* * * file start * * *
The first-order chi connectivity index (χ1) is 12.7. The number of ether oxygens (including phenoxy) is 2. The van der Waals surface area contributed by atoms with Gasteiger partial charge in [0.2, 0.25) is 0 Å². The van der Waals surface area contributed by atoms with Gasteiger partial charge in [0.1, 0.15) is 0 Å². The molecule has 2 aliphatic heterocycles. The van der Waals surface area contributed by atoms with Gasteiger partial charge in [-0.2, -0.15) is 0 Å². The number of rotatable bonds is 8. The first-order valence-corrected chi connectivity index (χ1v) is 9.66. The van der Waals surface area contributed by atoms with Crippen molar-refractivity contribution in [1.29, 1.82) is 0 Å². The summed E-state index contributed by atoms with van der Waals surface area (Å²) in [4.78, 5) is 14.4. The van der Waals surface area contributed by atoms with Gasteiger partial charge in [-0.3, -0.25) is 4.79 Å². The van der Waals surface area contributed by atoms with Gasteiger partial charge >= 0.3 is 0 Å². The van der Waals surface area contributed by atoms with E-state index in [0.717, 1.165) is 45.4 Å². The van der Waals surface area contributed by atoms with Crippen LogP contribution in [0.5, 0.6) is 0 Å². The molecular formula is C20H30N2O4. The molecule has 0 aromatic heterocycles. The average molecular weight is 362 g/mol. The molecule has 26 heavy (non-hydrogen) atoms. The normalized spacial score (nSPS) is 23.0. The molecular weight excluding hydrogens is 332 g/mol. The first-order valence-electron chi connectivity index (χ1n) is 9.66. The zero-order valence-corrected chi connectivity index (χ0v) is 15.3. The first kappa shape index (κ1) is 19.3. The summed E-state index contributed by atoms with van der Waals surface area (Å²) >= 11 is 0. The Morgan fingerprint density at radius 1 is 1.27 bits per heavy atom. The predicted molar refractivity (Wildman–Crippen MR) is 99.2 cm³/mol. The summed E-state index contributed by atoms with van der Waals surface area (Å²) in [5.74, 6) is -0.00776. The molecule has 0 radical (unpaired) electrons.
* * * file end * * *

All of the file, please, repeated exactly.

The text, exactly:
The first-order chi connectivity index (χ1) is 12.7. The number of ether oxygens (including phenoxy) is 2. The van der Waals surface area contributed by atoms with Gasteiger partial charge in [0.2, 0.25) is 0 Å². The van der Waals surface area contributed by atoms with Gasteiger partial charge in [0.1, 0.15) is 0 Å². The molecule has 2 aliphatic heterocycles. The van der Waals surface area contributed by atoms with Gasteiger partial charge in [-0.2, -0.15) is 0 Å². The number of rotatable bonds is 8. The first-order valence-corrected chi connectivity index (χ1v) is 9.66. The van der Waals surface area contributed by atoms with Crippen molar-refractivity contribution in [1.29, 1.82) is 0 Å². The summed E-state index contributed by atoms with van der Waals surface area (Å²) in [4.78, 5) is 14.4. The van der Waals surface area contributed by atoms with Gasteiger partial charge in [-0.3, -0.25) is 4.79 Å². The van der Waals surface area contributed by atoms with Gasteiger partial charge >= 0.3 is 0 Å². The van der Waals surface area contributed by atoms with E-state index in [0.717, 1.165) is 45.4 Å². The van der Waals surface area contributed by atoms with Crippen LogP contribution in [0.5, 0.6) is 0 Å². The molecular formula is C20H30N2O4. The molecule has 0 aromatic heterocycles. The average molecular weight is 362 g/mol. The molecule has 26 heavy (non-hydrogen) atoms. The normalized spacial score (nSPS) is 23.0. The molecular weight excluding hydrogens is 332 g/mol. The first-order valence-electron chi connectivity index (χ1n) is 9.66. The zero-order valence-corrected chi connectivity index (χ0v) is 15.3. The first kappa shape index (κ1) is 19.3. The summed E-state index contributed by atoms with van der Waals surface area (Å²) >= 11 is 0. The Morgan fingerprint density at radius 1 is 1.27 bits per heavy atom. The predicted molar refractivity (Wildman–Crippen MR) is 99.2 cm³/mol. The summed E-state index contributed by atoms with van der Waals surface area (Å²) in [5.74, 6) is -0.00776. The molecule has 0 radical (unpaired) electrons.